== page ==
This is an easy-to read series written for tweens, with likable protagonists and despicable villains. The action is exciting and “perfectly paced,” as described in a New York Times review by Polly Shulman: “with electrifying moments chasing each other like heartbeats.” It is sprinkled with generous loads of humor, woven throughout with Greek stories and myths, along with some mild cursing on the River Styx. Riordan weaves the worlds of old and new in a fun and believable style– in which one can say the words ADHD and Manhattan and Minotaur without breaking a sweat. (The war god Ares wears black leather and rides a Harley, for example, while Poseidon often appears wearing Bermuda shorts) These books may even may make you want to break out your old Greek mythology books; both of my Percy readers showed an increased interest in mythology after reading the series.
My oldest two children have read all of Riordan’s books, and for months they begged me to give The Lightning Thief a try. The catalyst, for me, was driving in the car one day with the kids. I was agonizing over how to test the waters in regards to the possibility that one or more of my five children may have ADHD (two have since been diagnosed). When I finally broached the subject, my ten year-old surprised me by getting an excited gleam in her eye. It was obvious that she was flattered by the idea that she might have ADHD, which left me feeling a bit baffled. A few days later, when she casually mentioned Percy Jackson’s ADHD, a light bulb went off in my head. The Percy Jackson and the Olympians series had made her feel that ADHD was “cool.” Whew! I wanted to go out and give Rick Riordan a big bear hug right then and there.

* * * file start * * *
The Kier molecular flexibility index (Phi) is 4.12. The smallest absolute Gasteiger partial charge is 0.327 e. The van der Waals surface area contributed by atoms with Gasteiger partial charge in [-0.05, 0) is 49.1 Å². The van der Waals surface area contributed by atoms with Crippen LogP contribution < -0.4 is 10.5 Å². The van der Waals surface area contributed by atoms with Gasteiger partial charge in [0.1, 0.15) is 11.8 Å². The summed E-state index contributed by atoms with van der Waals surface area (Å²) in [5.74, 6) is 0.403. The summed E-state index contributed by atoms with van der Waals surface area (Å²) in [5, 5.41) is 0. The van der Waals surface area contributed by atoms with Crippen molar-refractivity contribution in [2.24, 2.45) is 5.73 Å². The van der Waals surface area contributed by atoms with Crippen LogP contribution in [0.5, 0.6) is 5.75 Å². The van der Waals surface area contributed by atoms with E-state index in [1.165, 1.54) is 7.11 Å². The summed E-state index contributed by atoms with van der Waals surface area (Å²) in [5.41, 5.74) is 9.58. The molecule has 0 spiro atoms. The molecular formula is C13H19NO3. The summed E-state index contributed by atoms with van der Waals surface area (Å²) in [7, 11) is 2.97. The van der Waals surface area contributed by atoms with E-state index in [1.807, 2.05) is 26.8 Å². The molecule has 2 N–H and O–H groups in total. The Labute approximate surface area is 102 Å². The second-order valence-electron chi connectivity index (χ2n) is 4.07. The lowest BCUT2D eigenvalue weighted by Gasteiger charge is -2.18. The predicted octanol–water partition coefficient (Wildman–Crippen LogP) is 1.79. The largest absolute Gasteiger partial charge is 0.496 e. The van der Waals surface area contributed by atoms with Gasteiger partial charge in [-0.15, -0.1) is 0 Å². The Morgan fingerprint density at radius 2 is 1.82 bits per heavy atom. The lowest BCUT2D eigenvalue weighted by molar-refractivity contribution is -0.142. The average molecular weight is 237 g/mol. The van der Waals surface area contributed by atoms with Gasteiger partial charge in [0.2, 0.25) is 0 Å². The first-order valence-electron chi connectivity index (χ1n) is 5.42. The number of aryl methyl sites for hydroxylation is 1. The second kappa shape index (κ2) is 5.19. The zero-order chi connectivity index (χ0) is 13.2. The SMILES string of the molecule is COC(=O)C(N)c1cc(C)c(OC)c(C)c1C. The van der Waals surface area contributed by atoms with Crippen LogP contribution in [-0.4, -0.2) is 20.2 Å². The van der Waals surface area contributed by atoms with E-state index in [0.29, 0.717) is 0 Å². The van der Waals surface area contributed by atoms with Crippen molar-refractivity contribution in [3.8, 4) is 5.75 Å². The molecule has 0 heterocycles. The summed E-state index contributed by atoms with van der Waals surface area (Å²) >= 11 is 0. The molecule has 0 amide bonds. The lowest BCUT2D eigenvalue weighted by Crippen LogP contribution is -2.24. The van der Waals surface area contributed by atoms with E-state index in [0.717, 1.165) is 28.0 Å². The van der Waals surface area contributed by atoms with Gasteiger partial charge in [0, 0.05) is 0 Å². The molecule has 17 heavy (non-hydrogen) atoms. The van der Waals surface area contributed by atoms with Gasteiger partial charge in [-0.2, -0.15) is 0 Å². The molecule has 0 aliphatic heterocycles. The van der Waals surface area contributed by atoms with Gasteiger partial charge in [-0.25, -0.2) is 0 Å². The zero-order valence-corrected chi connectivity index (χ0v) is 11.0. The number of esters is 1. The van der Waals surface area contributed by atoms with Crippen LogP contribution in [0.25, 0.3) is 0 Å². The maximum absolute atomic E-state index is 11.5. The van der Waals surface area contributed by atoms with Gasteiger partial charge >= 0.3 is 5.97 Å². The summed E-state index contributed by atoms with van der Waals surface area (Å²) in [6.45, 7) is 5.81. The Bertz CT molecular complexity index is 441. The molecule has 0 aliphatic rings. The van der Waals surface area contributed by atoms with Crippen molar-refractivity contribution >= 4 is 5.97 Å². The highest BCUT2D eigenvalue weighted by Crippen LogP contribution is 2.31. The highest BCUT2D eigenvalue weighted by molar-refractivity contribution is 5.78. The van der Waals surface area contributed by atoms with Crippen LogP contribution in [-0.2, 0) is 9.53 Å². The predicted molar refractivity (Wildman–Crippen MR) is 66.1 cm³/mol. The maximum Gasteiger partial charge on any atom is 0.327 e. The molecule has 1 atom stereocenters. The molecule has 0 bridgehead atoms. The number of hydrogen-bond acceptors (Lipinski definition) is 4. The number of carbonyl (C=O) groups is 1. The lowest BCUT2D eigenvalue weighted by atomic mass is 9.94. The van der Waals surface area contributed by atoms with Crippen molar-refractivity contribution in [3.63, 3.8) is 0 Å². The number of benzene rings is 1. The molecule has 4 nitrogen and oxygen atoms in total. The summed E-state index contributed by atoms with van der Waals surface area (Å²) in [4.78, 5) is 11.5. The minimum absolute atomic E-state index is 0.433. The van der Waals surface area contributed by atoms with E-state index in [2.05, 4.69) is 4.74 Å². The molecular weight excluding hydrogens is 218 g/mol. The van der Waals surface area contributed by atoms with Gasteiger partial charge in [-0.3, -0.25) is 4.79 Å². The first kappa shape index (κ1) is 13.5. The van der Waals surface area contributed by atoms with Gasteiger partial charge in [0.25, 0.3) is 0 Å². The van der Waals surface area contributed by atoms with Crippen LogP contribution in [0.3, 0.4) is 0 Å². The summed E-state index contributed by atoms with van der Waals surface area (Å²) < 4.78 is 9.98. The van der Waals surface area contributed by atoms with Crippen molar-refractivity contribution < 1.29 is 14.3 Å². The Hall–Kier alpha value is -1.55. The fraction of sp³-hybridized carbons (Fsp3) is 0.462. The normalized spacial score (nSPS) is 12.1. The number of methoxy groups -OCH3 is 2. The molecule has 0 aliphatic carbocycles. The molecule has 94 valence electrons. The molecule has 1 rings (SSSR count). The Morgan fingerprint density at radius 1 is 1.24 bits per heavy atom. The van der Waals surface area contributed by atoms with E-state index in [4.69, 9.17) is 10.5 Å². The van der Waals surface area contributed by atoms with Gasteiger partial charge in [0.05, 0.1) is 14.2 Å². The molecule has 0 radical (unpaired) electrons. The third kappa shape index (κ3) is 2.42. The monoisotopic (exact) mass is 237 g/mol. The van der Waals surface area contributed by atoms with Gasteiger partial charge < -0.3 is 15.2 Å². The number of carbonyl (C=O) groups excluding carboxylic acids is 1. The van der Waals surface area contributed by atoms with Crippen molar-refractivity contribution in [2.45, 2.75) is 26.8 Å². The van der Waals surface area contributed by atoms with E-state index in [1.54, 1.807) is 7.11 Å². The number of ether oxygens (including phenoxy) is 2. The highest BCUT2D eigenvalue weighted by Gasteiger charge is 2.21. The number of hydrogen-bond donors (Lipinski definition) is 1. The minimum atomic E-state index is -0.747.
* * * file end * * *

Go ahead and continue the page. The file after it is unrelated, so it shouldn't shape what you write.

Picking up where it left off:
Riordan treats the pros and cons of ADHD like a pro himself– ultimately giving the reader a respect for the untapped powers and hidden hero within each ADD child, as well as giving an accurate and compassionate glimpse into his or her struggles.
Fun Fact: Riordan invented the Percy Jackson stories in an effort to help his son, who suffered from ADHD and dyslexia, get into reading. You can read more about that here, including Riordan’s suggestions for inspiring kids with ADHD challenges to become avid readers. My own daughter, mentioned above, was so inspired by heroes like Percy Jackson and Harry Potter (or Hermoine and Annabeth, really) and meeting author Shannon Hale, that she started writing her own book. So far, I think it is one of her own hidden gifts. Sounds like Riordan’s son just completed a 600 page manuscript of his own. I think I have some new heroes, and they don’t live over the Empire State Building, erm, Olympus.
For fans, Rick Riordan’s blog is here. And his newest book in the Heroes of Olympus series, House of Hades, will be available on October 8 of this year.
Who are your ADHD children’s ADHD role models? Who are your ADHD role models?